I can understand why we don't have redundancy on our brains; that would just get confusing. But why not on our prostates? It could be like a Pez dispenser in our pelvis. Just keep a couple of spares below the diaphragm, and when ol' faithful wears out: Ker-chunk. Out with the old, in with the new.

But I digress. I am having particular difficulty with memorizing my Shepard. This is actually the first Shepard play I've ever done, and there are allowances to be made for adjusting to the poetry (Anybody? Anyone?) of an unfamiliar playwright. And age, or brain abuse (chemical and cultural) stand as neat excuses. But what I really believe the problem to be is this: I haven't had to get off-book for a new script in approximately a year. Word is bond.

Todd shares this in common with me, to some degree. For the past year, we've both been working our tails off in theatre, but never on projects with a script, per se. Everything is a workshop (script in process), semi-improvised (scenario instead of script) or movement theatre (um...dance? basically dance). I started the past year of theatre excitement with Zuppa del Giorno 's last original play, Operation Opera, which was semi-improvised and essentially written (and rewritten every performance) by the actors. Then it was off to Italy, where we worked on structured improv the entire time, culminating in Il Postina, in which the dialogue was not only semi-improvised, but in Italian. Thereafter, I did do a "straight play," Over the River and Through the Woods, but it was in its third incarnation and "memorizing" the lines consisted of reading the script a few times. Fall and spring, up to this point, were predominated by developing The Torture Project, which takes the concept of a work-in-progress to all new heights.

In fact, the last scripted play I did was Good, last March. Guess where that was? Same place A Lie of the Mind is going to be: ye olde Manhattane Theatre Source. Does it end the unscripted cycle of a year? Probably not. Most of the work I've invested in with any kind of long-term interest has been related to development and improvisation, in one respect or another. As in art, life. Or is it the other way around? Anyway, this past year has also definitively been the most unscripted of my personal life as well. I only hope I'm remembering enough as I go to be learning the whole time . . . maybe even learning more than the same three lessons over and over again. Still: They're good lessons. They must be. Otherwise, why would I remember them, right?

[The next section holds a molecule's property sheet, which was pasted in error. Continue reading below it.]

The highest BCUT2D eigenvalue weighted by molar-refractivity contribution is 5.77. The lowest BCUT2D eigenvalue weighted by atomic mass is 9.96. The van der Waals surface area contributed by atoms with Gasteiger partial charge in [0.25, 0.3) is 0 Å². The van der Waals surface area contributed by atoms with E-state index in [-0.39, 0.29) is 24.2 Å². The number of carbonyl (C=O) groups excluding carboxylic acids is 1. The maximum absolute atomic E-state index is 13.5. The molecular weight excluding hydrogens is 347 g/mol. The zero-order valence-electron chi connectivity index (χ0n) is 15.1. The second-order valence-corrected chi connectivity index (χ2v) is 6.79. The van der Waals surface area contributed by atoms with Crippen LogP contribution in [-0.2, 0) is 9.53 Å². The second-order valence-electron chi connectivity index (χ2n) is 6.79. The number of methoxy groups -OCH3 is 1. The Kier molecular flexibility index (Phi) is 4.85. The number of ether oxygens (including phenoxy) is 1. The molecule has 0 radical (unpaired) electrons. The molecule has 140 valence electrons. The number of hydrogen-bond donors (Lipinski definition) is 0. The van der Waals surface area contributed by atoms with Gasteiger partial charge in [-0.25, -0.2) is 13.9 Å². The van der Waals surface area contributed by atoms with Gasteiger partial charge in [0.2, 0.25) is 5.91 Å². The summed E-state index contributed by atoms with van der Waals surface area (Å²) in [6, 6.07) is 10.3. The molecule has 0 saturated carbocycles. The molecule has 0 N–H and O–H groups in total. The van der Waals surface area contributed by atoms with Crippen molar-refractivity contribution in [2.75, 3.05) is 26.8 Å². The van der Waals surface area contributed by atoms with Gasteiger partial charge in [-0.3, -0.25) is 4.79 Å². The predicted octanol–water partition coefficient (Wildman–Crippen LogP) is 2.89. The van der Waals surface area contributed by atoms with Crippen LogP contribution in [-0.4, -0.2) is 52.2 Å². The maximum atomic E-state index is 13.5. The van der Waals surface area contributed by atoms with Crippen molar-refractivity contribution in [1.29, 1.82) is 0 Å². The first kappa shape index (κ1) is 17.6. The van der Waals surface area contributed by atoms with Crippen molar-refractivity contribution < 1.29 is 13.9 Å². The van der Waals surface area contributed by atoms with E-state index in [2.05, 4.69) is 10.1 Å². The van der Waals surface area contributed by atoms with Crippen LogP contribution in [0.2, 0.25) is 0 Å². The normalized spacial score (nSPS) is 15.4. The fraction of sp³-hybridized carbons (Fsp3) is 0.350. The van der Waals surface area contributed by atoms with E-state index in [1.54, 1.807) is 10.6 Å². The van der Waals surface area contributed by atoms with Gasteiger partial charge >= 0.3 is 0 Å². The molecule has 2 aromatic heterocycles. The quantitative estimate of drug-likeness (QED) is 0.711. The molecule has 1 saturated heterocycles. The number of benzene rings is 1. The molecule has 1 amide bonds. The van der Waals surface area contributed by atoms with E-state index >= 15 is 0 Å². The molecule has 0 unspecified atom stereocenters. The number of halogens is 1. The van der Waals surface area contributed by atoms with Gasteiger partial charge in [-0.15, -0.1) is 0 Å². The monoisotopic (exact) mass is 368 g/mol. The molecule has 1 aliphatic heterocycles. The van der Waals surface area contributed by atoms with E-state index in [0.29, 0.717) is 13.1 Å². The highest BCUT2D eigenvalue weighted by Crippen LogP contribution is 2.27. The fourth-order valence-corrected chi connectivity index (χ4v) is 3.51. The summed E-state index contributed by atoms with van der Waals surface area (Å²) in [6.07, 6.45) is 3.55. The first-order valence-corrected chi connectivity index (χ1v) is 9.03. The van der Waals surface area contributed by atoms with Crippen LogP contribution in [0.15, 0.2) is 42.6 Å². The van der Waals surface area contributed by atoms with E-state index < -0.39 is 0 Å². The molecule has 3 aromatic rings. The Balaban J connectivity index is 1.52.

Now if only I could get that damn Eric Clapton song out of my head . . .

Reunity


Oh 'Blog, you knew I couldn't stay away from you, didn't you? You've known all along, and yet you allowed me to play out my delusions, my fickle little fantasies of not needing you with an intense, feral desire. Only you hear me, 'Blog. Only you . . . understand me.

My hair is quite long now, and it isn't getting cut any sooner than the end of April, when A Lie of the Mind closes. (The director wants that "Remington Steele" look.) As with most issues concerning my self appearance, I vacillate wildly in my feelings about it. I have good hair. Shit man, I have great hair. I'll say it. It's soft and fine, without being too thin--it has just that right amount of body, so I don't really have to do anything with it if I don't feel so compelled . . . and I rarely do. In fact, the only complaint I ever have about my hair is that it tends to make me difficult to recognize from situation to situation. It's a proven fact: My hair length and style changes my face significantly, so much so that people I've worked with more than once will sometimes not place me when I see them again--say a month later--if I got a haircut.

{I'm really worried about Jeff...he just keeps talking about his hair...I think he might be self-obsessing a little bit...then again, it is a freaking blog...I mean: " 'blog "...}

One thing having long hair makes me think about is the past. The reason for this is two-fold. Fold one is that hair is a record of cells gone by, so when I wear it long, I occasionally think about what was going on in my life when the cells at the tips of my current hair were dying and being expelled from the pores atop ma' noggin. At this length, I'd have to guess it was when I was doing Operation Opera (actors measure their lives in shows [actors: holla if ya hear me]), maybe propagating a flock of follicle fronds whilst singing a Queen cover, or enjoying a fire in David Zarko's fireplace.

Fold two is a memory of the time in my life when my hair was longest. Said time was the end of my Freshman year of college; a strange time. It wasn't particularly memorable in the moment, but in retrospect, about a million things were going on beneath the surface that would later sprout up and change my life for good. (Like hair, dare I suggest? [Too much there? {That was too much, wasn't it?}{Shit.}]) I won't (can't) get into all of that here, at least now, but it shaped me as an actor, a person and--more specifically--as a newly minted adult.

{...he's claiming a lot of self understanding now...what's he selling here?...at least he isn't talking about his damn hair anymore...}

I was a little miffed about not having permission to cut my hair for an occasion I attended this past weekend. That occasion was a sort of reunion, at least on my part.